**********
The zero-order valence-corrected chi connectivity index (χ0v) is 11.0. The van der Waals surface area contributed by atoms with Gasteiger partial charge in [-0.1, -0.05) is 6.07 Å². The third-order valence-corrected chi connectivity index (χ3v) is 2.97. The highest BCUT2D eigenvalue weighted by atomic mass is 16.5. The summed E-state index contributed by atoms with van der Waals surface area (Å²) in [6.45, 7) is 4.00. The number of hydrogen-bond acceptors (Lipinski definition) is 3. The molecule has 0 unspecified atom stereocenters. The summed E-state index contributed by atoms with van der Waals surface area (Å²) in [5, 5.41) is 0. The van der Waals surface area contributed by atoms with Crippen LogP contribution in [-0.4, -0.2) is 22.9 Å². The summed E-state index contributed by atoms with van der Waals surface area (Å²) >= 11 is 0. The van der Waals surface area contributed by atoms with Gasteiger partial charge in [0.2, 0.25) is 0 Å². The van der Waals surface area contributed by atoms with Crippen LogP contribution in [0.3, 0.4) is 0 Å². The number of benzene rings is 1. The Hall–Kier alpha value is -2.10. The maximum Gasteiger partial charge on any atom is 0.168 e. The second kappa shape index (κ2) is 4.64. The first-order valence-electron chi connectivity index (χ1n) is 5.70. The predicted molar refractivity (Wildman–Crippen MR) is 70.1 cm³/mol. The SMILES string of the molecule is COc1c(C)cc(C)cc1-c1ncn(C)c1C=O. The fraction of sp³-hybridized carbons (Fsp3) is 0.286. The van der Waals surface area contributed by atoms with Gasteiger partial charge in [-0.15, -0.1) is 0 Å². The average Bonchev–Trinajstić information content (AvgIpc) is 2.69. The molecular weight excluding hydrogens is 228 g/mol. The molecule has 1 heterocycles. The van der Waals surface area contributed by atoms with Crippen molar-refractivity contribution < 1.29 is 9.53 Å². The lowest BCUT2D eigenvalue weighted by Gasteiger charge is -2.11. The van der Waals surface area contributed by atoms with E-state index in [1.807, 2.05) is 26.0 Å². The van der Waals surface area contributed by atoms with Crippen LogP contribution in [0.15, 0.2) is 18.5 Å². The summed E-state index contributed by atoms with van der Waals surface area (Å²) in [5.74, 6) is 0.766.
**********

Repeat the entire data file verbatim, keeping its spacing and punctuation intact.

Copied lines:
The zero-order valence-corrected chi connectivity index (χ0v) is 11.0. The van der Waals surface area contributed by atoms with Gasteiger partial charge in [-0.1, -0.05) is 6.07 Å². The third-order valence-corrected chi connectivity index (χ3v) is 2.97. The highest BCUT2D eigenvalue weighted by atomic mass is 16.5. The summed E-state index contributed by atoms with van der Waals surface area (Å²) in [6.45, 7) is 4.00. The number of hydrogen-bond acceptors (Lipinski definition) is 3. The molecule has 0 unspecified atom stereocenters. The summed E-state index contributed by atoms with van der Waals surface area (Å²) in [5, 5.41) is 0. The van der Waals surface area contributed by atoms with Crippen LogP contribution in [-0.4, -0.2) is 22.9 Å². The summed E-state index contributed by atoms with van der Waals surface area (Å²) >= 11 is 0. The van der Waals surface area contributed by atoms with Gasteiger partial charge in [0.2, 0.25) is 0 Å². The van der Waals surface area contributed by atoms with Crippen LogP contribution in [0.3, 0.4) is 0 Å². The number of benzene rings is 1. The Hall–Kier alpha value is -2.10. The maximum Gasteiger partial charge on any atom is 0.168 e. The second kappa shape index (κ2) is 4.64. The first-order valence-electron chi connectivity index (χ1n) is 5.70. The predicted molar refractivity (Wildman–Crippen MR) is 70.1 cm³/mol. The SMILES string of the molecule is COc1c(C)cc(C)cc1-c1ncn(C)c1C=O. The fraction of sp³-hybridized carbons (Fsp3) is 0.286. The van der Waals surface area contributed by atoms with Gasteiger partial charge in [-0.15, -0.1) is 0 Å². The average Bonchev–Trinajstić information content (AvgIpc) is 2.69. The molecular weight excluding hydrogens is 228 g/mol. The molecule has 1 heterocycles. The van der Waals surface area contributed by atoms with Crippen molar-refractivity contribution < 1.29 is 9.53 Å². The lowest BCUT2D eigenvalue weighted by Gasteiger charge is -2.11. The van der Waals surface area contributed by atoms with E-state index in [1.807, 2.05) is 26.0 Å². The van der Waals surface area contributed by atoms with Crippen LogP contribution in [0.15, 0.2) is 18.5 Å². The summed E-state index contributed by atoms with van der Waals surface area (Å²) in [5.74, 6) is 0.766.